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Tens of thousands of people lined downtown Santa Rosa streets Sunday to see the final sprint of the Amgen Tour of California and greet 111 riders with a cacophonous roar as the peloton whirred in just before noon.

Peter Sagan, 23, of Slovakia, who rides for Cannondale Pro Cycling, won the final stage, marking the second year in a row that he was first across the line on Third Street. Sagan took home the green jersey for the tour's best sprinter.

But it was rising American star Teejay van Garderen, 24, riding safely near the front of the pack, who won the overall eight-day title on behalf of the Santa Rosa-based BMC Racing Team.

It was the first stage-race win for the Montana native who finished fifth in last year's Tour de France.

"Everything just finally came together," he said. I've known for years that I'm capable of a ride like this and for it to all come into place, it's really special."

BMC also won the overall team title.

van Garderen covered the 749 miles in 29 hours, 41 minutes. He went to the front on the fifth day and did not relinquish the leader's yellow jersey the rest of the way.

Australian Michael Rogers was second overall, 1:47 behind and Columbian Janier Alexis Acevedo was third, 3:26 back.

The finish gave local cycling fans a chance to view some of the greatest riders in the world duking it out on the road.

"I'm just into the excitement of the finish line," said Octavio Gutierrez of Santa Rosa. "You can almost feel the riders going by. It's kind of a thrill for me."

The crowds were noticeably smaller than last year's. On Sunday, while spectators took their normal perches in trees and elevated locations, many fans were able to sprint between Fourth and Third streets for multiple vantage points of the race as riders completed two circuits of the downtown.

The rapid finish was a far cry from 2012, when Santa Rosa hosted the overall start of the tour. On that day, riders did two neutral laps around Courthouse Square before going on a course that took them to Windsor and back into Santa Rosa, then out to the coast before returning to Santa Rosa for a sprint finish.

Still, the whirlwind of watching the final moments of the race was part of the draw for some.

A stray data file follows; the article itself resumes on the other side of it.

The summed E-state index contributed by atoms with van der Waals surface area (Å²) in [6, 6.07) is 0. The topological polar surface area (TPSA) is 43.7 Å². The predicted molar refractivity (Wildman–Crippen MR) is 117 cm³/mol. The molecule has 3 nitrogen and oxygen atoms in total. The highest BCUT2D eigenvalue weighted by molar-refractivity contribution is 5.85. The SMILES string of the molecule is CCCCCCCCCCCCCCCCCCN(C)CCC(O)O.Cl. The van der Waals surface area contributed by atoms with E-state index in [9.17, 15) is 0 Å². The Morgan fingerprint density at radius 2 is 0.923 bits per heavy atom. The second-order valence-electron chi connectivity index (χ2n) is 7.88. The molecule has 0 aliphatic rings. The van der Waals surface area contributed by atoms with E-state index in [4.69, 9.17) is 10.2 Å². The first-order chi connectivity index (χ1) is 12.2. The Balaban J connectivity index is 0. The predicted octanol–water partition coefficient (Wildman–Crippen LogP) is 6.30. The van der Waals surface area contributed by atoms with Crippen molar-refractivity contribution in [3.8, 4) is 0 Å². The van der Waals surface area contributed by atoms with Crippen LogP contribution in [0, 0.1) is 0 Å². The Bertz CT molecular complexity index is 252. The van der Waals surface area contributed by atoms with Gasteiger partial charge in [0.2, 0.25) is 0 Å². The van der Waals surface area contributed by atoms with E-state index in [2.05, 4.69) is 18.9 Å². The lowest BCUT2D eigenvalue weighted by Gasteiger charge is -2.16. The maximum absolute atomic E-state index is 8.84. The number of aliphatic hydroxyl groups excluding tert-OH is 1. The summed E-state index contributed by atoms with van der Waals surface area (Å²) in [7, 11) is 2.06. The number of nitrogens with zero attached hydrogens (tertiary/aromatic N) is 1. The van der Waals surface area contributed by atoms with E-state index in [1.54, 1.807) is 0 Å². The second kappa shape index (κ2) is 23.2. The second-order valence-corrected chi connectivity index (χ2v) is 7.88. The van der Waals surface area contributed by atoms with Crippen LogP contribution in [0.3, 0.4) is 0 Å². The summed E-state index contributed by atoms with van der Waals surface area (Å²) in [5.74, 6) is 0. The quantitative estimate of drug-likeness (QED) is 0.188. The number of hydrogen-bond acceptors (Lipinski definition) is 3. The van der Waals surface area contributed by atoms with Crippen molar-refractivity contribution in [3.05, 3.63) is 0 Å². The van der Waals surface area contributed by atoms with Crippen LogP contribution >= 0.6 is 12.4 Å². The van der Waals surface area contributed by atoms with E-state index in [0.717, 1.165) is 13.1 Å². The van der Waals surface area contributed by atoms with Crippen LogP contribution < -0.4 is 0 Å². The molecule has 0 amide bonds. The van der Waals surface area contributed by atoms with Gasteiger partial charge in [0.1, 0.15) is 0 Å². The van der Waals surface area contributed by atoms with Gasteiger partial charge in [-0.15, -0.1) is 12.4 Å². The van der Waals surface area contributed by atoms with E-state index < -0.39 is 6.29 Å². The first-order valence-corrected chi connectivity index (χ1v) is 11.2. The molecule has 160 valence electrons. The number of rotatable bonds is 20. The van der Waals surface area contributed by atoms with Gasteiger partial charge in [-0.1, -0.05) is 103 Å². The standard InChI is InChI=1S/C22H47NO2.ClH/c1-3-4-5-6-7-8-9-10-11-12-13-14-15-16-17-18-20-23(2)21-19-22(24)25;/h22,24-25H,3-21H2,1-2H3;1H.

"I like to watch the finish for the excitement and I like to watch the podium (presentations)," said Carolyn Risley of Sebastopol who rode into town on her bike.

Also a draw was the sheer spectacle of the day. As temperatures hovered in the mid-80s, bike vendors worked in tents filled with carbon fiber do-dads and titanium widgets, and massive screens showed the progress of the riders heading north from San Francisco as the play-by-play announcers tried to get the crowd excited by issuing sports hyperbole at great volume: a move to the front might leave racers picking their teeth up from the roadway, the pace setters were "driving the nails in," and the onrush of the peloton and all the assorted support cars was the "charge of the light brigade!"

As in years past, Juan Gonzalez had come a long way for the race that was soon to barrel into downtown Santa Rosa.

"I'm a fanatic," said Gonzalez of Lagos de Moreno, in Jalisco, Mexico, not far from Guadalajara, as he browsed the bike-maker Specialized team's tent on Mendocino Avenue.

"It's my passion," said Gonzalez, who was in San Jose last year for stage three of the race and Sacramento for a stage in 2011.

Yvonne Adan of Oxnard started the day in San Francisco so she could see the peloton head north. She then drove north on Highway 101 to Santa Rosa to see the finish — her camera and telephoto lens aimed down Third Street.

On Saturday, she and her partner picked out a spot on Mt. Diablo and watched the riders climb by.

"In waiting, you make friends, people who are waiting also," she said. "You take your pictures and hope you get something good."

The race on Sunday pulled in crowds of parents with kids, cyclists in bright riding kits and even pros themselves.

"Fast" Freddie Rodriguez, 39, a decorated professional who is a three-time national road race champion, spent Sunday watching the race with sons, Max, 3, and Aidan, 7. Rodriguez last week signed a contract with the Jelly Belly squad, a deal that means he'll be showing up in area races, he said.

"I'll be back racing in California," he said.

Sunday's event marked a departure of sorts for Santa Rosa organizers who this year prohibited food purveyors in the square with the hope that spectators would patronize downtown restaurants.

But some spectators, though generally delighted at the atmosphere, said they would have preferred food vending trucks and booths as an option.

"We're actually looking for food right now," said Roy Garcillano of Vallejo. The aim of supporting local eateries was a good one, he said, "but I think there's room for both."

Daisy Hardwick of Milpitas brought her sisters and daughter to watch the finale. Such events "bring the community together" differently than other sporting events, she said. "The athletes come to the people," she said.

But they too missed the food vendors. "When we got here there was nothing," Hardwick said. "We ate at the mall."

As they have in past years, race coordinators praised the Santa Rosa team that put together the event as well as the crowds of cycling enthusiasts who turn out year after year. The city has been part of the race in seven of its eight years.

"Santa Rosa has always played a great host to our overall start and every stage we've been here," said race director Jim Birrell. "There is such a rich history in the sport of cycling here in the north."

The support racing gets in Santa Rosa and Sonoma County is "unprecedented to say the least."

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